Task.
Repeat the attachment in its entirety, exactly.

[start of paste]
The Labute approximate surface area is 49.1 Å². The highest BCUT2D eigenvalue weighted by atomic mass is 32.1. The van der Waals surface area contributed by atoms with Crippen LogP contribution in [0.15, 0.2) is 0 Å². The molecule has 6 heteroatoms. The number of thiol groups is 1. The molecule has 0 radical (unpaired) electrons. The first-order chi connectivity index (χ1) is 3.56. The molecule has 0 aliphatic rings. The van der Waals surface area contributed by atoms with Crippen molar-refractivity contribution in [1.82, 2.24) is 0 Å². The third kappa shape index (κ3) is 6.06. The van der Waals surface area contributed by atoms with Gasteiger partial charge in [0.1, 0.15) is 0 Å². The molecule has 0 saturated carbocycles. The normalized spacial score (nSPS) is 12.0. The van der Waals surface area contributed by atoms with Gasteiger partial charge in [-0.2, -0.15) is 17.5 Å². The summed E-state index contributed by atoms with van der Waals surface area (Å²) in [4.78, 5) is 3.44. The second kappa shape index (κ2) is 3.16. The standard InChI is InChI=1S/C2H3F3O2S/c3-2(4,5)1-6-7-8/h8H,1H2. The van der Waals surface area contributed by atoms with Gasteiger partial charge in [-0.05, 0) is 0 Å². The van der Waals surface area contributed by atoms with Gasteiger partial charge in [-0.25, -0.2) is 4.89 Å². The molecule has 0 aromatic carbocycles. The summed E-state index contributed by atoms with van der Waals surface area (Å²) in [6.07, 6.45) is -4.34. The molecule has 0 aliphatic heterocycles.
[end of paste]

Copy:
The Labute approximate surface area is 49.1 Å². The highest BCUT2D eigenvalue weighted by atomic mass is 32.1. The van der Waals surface area contributed by atoms with Crippen LogP contribution in [0.15, 0.2) is 0 Å². The molecule has 6 heteroatoms. The number of thiol groups is 1. The molecule has 0 radical (unpaired) electrons. The first-order chi connectivity index (χ1) is 3.56. The molecule has 0 aliphatic rings. The van der Waals surface area contributed by atoms with Crippen molar-refractivity contribution in [1.82, 2.24) is 0 Å². The third kappa shape index (κ3) is 6.06. The van der Waals surface area contributed by atoms with Gasteiger partial charge in [0.1, 0.15) is 0 Å². The molecule has 0 saturated carbocycles. The normalized spacial score (nSPS) is 12.0. The van der Waals surface area contributed by atoms with Gasteiger partial charge in [-0.2, -0.15) is 17.5 Å². The summed E-state index contributed by atoms with van der Waals surface area (Å²) in [4.78, 5) is 3.44. The second kappa shape index (κ2) is 3.16. The standard InChI is InChI=1S/C2H3F3O2S/c3-2(4,5)1-6-7-8/h8H,1H2. The van der Waals surface area contributed by atoms with Gasteiger partial charge in [-0.05, 0) is 0 Å². The van der Waals surface area contributed by atoms with Gasteiger partial charge in [-0.25, -0.2) is 4.89 Å². The molecule has 0 aromatic carbocycles. The summed E-state index contributed by atoms with van der Waals surface area (Å²) in [6.07, 6.45) is -4.34. The molecule has 0 aliphatic heterocycles.